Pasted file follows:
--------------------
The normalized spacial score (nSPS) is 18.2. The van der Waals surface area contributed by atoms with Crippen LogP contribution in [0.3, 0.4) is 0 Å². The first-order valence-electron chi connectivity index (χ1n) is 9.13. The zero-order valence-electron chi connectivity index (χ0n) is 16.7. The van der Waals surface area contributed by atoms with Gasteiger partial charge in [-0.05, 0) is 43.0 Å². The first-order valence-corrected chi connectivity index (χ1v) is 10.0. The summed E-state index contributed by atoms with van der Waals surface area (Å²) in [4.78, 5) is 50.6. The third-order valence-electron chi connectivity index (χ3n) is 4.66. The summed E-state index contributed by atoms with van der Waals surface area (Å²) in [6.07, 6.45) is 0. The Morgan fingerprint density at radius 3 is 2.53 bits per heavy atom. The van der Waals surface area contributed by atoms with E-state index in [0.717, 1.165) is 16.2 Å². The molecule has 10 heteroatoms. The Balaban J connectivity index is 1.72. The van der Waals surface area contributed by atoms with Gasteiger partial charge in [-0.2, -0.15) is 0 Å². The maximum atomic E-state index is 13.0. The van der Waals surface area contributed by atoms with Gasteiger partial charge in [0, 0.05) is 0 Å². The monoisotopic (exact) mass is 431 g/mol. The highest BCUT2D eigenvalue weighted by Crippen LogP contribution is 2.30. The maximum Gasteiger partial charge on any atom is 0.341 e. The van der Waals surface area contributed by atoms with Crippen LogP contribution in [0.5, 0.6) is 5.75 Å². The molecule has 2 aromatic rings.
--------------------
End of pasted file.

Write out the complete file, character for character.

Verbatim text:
The normalized spacial score (nSPS) is 18.2. The van der Waals surface area contributed by atoms with Crippen LogP contribution in [0.3, 0.4) is 0 Å². The first-order valence-electron chi connectivity index (χ1n) is 9.13. The zero-order valence-electron chi connectivity index (χ0n) is 16.7. The van der Waals surface area contributed by atoms with Gasteiger partial charge in [-0.05, 0) is 43.0 Å². The first-order valence-corrected chi connectivity index (χ1v) is 10.0. The summed E-state index contributed by atoms with van der Waals surface area (Å²) in [4.78, 5) is 50.6. The third-order valence-electron chi connectivity index (χ3n) is 4.66. The summed E-state index contributed by atoms with van der Waals surface area (Å²) in [6.07, 6.45) is 0. The Morgan fingerprint density at radius 3 is 2.53 bits per heavy atom. The van der Waals surface area contributed by atoms with E-state index in [0.717, 1.165) is 16.2 Å². The molecule has 10 heteroatoms. The Balaban J connectivity index is 1.72. The van der Waals surface area contributed by atoms with Gasteiger partial charge in [-0.2, -0.15) is 0 Å². The maximum atomic E-state index is 13.0. The van der Waals surface area contributed by atoms with Gasteiger partial charge in [0, 0.05) is 0 Å². The monoisotopic (exact) mass is 431 g/mol. The highest BCUT2D eigenvalue weighted by Crippen LogP contribution is 2.30. The maximum Gasteiger partial charge on any atom is 0.341 e. The van der Waals surface area contributed by atoms with Crippen LogP contribution in [0.5, 0.6) is 5.75 Å². The molecule has 2 aromatic rings.